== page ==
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Week Six 2023 Newsletter

The Mock Orange

The Mock Orange is a flowering shrub with a bloom that looks like an orange blossom—the genus name is Philadelphus. It's in the hydrangea family (Hydrangeaceae, along with hydrangeas and deutzias and other less common shrubs) and has a lovely white early spring flower with a sweet scent like jasmine or orange blossom.  

The common understanding is that the genus name comes from the Greek word philadelphus meaning "loving one’s brother or sister."  Alternatively, the New York Botanical Garden suggests that the genus name comes from Ptolemy Philadelphus, son of Cleopatra and Mark Antony and a king of the third century B.C. He earned the name Philadelphus by marrying his sister. I'm not sure what he had to do with the shrub, but I consider the NYBG a trustworthy source and this fellow seems like a pretty fascinating character.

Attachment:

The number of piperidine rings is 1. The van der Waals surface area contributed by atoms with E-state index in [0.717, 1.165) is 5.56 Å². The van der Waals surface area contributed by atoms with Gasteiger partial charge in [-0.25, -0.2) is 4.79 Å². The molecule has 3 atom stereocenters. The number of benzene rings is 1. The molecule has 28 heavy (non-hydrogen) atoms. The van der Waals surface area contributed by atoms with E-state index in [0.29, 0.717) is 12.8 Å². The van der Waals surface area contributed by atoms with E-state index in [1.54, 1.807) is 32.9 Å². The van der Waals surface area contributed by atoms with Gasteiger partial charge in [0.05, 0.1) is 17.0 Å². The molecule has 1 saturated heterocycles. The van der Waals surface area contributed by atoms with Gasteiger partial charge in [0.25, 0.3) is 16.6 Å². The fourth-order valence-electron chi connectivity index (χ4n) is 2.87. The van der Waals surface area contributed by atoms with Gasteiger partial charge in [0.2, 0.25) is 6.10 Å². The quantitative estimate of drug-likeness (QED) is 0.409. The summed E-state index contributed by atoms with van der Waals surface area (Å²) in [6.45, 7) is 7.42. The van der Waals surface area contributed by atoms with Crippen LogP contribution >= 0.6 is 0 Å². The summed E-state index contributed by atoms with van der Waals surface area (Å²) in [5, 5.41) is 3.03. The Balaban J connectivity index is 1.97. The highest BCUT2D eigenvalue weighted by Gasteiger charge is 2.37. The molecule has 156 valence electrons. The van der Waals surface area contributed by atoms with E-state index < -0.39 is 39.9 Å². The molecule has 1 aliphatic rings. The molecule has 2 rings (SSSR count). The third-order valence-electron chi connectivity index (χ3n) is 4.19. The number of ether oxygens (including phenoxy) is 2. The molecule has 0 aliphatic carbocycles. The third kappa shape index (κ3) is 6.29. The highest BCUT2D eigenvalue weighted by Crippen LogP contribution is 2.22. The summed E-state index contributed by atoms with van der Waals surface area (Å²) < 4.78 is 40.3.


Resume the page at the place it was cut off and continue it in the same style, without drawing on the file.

Now fast forward 2,000 years and spin your mental globe from Greece to Western New York and you'll arrive at the Mock Orange in the video above. In 1922, Mina Miller Edison (daughter of Chautauqua's co-founder Lewis Miller and wife of inventor Thomas Alva Edison) hired a famous Landscape Architect from NYC, Ellen Biddle Shipman, to design a new garden for Miller Cottage. They planted 40 Mock Orange in the gardens at Miller Cottage at a cost of $200. When the gardens were restored about 100 years later, several of the original Mock Orange were found in the back left corner of the garden. (The Miller family did a really excellent job of caring for the garden through the years.) While most of the original plantings were carefully dug up and tended to by Betsy and her crew offsite during the year-long renovation and then replanted after the garden was finished, the Mock Orange remained in place during the restoration. Check out the photo below of the lone Mock Orange in bloom in June 2019—that is one tough mudder.